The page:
For people in Victorian England, the quality of daily life rested on an
underlying structure determined social class. The concept of class did
not solely depend on the amount of money that people had, but it did depend
on the source of their income, as well as on birth and family connections.
Most people were understanding and accepting of their place in the class
hierarchy. Railroads designated different cars for first class, second
class, and third class, and passengers knew just where they were to sit.
If a hard working man had just won a lot of money at the races, and could
afford a first class ticket, he still would not dream of riding home in
the first class car. Class was also revealed in their manners,
speech, clothing, education, and values. Classes lived in separate sectors
and also observed varying social customs ranging from religion to courtship
to the names and times of their meals. Victorians believed that each class
had its own standards, and people were expected to adhere to the rules
that were set for their class. People thought that it was very wrong to
behave like someone from a class above or below one's own. England had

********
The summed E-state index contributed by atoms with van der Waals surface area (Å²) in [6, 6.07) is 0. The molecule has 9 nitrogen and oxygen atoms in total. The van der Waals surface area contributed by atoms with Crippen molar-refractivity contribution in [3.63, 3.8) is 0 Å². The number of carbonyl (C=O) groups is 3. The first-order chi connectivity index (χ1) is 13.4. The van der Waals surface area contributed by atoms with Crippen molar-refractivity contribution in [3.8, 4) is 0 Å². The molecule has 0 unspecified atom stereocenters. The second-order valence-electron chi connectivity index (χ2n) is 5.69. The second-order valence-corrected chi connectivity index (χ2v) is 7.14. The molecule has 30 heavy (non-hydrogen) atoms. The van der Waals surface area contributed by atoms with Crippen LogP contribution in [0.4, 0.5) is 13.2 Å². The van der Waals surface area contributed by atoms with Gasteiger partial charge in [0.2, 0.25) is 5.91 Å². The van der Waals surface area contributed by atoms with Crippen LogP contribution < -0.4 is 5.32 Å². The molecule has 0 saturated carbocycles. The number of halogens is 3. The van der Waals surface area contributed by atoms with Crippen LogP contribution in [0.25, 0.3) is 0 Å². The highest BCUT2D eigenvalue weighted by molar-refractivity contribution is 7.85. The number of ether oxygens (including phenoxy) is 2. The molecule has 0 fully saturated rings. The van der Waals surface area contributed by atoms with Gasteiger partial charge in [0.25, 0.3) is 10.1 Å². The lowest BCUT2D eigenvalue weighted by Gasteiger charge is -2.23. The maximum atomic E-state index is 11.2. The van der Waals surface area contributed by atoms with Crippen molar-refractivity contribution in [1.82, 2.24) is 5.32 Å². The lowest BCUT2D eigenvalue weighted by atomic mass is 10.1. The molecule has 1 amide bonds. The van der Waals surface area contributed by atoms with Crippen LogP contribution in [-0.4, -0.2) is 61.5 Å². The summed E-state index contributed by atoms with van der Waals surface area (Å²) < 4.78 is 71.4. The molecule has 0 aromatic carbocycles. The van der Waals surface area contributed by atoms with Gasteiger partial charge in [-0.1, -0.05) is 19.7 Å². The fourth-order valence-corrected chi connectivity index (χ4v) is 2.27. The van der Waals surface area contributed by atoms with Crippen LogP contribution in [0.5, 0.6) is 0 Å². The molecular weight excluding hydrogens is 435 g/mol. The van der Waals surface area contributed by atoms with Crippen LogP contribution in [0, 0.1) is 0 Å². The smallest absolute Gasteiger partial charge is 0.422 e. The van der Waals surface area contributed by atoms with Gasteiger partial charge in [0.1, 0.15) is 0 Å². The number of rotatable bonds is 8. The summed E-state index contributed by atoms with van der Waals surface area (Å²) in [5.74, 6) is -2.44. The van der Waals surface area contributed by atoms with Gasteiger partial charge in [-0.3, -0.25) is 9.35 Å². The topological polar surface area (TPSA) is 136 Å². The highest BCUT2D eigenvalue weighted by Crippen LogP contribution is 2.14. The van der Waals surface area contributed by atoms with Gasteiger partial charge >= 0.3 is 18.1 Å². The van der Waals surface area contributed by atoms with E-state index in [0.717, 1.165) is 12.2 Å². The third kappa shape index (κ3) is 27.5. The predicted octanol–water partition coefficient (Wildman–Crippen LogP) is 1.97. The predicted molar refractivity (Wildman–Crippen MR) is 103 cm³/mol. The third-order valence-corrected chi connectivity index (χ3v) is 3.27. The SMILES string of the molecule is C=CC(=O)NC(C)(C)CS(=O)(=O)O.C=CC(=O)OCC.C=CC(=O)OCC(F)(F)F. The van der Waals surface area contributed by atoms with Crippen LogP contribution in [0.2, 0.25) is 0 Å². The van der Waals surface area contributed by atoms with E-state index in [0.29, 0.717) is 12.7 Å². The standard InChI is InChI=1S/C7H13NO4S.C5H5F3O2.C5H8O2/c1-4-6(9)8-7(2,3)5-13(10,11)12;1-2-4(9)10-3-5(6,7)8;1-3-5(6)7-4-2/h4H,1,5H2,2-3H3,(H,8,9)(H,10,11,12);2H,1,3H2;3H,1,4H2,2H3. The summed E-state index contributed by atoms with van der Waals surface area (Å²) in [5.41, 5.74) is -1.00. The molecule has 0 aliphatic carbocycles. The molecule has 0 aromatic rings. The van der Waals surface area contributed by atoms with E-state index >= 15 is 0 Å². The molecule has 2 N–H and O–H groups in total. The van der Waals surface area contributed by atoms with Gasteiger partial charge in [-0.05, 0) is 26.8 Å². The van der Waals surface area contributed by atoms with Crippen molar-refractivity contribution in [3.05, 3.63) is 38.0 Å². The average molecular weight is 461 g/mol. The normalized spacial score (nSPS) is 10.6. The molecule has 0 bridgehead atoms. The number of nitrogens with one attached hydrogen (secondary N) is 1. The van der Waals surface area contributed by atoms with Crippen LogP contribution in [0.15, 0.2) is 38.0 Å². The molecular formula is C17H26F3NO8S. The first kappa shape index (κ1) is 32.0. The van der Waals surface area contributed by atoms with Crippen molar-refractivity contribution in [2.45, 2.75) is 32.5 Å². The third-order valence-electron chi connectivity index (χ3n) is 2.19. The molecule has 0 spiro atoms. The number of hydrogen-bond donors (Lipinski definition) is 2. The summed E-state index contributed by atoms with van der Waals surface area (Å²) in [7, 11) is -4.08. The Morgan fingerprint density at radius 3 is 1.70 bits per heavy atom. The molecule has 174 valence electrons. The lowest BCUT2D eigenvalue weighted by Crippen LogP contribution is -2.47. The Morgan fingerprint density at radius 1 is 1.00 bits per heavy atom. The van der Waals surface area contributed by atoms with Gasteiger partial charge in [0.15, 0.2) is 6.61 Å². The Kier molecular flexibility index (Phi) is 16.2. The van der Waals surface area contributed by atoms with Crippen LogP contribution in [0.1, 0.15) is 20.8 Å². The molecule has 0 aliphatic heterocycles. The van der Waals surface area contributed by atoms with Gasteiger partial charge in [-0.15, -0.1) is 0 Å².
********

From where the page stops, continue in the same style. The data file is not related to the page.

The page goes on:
only 2 major classes: The aristocrats (those who inherited land and titles),
and the commoners (everyone else). Still, most Victorians knew that their
society was three-tiered.The working class' work was more visible in society.
Their labor was very physical and dirty, which showed every day in their
clothes and their hands. Most people of the working class were paid a daily
or weekly wage. Men of the middle classes did the clean work, which normally
included mental, not physical work. They were usually paid a monthly or
yearly salary. The elite included the aristocracy and the landed gentry.
Their income came from inherited land or investments, and as the saying
goes, "It takes money to make money".
Mitchell, Sally. Daily Life in Victorian England. Connecticut:
Greenwood Press, 1996.
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